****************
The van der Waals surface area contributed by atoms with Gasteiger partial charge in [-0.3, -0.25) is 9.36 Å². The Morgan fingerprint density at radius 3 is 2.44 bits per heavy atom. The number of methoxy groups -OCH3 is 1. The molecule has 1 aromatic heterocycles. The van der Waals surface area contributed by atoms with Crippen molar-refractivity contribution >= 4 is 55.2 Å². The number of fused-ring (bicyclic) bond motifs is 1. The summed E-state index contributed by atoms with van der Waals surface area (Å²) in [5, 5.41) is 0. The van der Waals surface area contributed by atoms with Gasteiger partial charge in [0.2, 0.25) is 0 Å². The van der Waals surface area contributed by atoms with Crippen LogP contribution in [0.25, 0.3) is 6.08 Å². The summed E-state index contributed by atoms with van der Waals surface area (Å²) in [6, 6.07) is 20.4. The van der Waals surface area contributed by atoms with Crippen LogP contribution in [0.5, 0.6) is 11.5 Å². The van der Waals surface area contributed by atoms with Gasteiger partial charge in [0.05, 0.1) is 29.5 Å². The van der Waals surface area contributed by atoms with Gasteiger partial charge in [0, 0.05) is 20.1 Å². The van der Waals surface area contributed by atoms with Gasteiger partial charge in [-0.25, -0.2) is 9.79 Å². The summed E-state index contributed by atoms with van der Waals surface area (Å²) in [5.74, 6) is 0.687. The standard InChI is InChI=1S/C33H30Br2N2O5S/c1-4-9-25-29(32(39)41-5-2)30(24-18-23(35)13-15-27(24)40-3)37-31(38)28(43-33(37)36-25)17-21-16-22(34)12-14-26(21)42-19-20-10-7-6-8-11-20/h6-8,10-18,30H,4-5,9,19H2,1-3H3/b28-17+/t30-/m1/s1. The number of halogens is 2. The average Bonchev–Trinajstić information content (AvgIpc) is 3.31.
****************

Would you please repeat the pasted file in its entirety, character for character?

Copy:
The van der Waals surface area contributed by atoms with Gasteiger partial charge in [-0.3, -0.25) is 9.36 Å². The Morgan fingerprint density at radius 3 is 2.44 bits per heavy atom. The number of methoxy groups -OCH3 is 1. The molecule has 1 aromatic heterocycles. The van der Waals surface area contributed by atoms with Crippen molar-refractivity contribution >= 4 is 55.2 Å². The number of fused-ring (bicyclic) bond motifs is 1. The summed E-state index contributed by atoms with van der Waals surface area (Å²) in [5, 5.41) is 0. The van der Waals surface area contributed by atoms with Gasteiger partial charge in [0.2, 0.25) is 0 Å². The van der Waals surface area contributed by atoms with Crippen LogP contribution in [0.25, 0.3) is 6.08 Å². The summed E-state index contributed by atoms with van der Waals surface area (Å²) in [6, 6.07) is 20.4. The van der Waals surface area contributed by atoms with Crippen LogP contribution in [0.5, 0.6) is 11.5 Å². The van der Waals surface area contributed by atoms with Gasteiger partial charge in [0.05, 0.1) is 29.5 Å². The van der Waals surface area contributed by atoms with Gasteiger partial charge in [0, 0.05) is 20.1 Å². The van der Waals surface area contributed by atoms with Gasteiger partial charge in [-0.25, -0.2) is 9.79 Å². The summed E-state index contributed by atoms with van der Waals surface area (Å²) in [5.74, 6) is 0.687. The standard InChI is InChI=1S/C33H30Br2N2O5S/c1-4-9-25-29(32(39)41-5-2)30(24-18-23(35)13-15-27(24)40-3)37-31(38)28(43-33(37)36-25)17-21-16-22(34)12-14-26(21)42-19-20-10-7-6-8-11-20/h6-8,10-18,30H,4-5,9,19H2,1-3H3/b28-17+/t30-/m1/s1. The number of halogens is 2. The average Bonchev–Trinajstić information content (AvgIpc) is 3.31.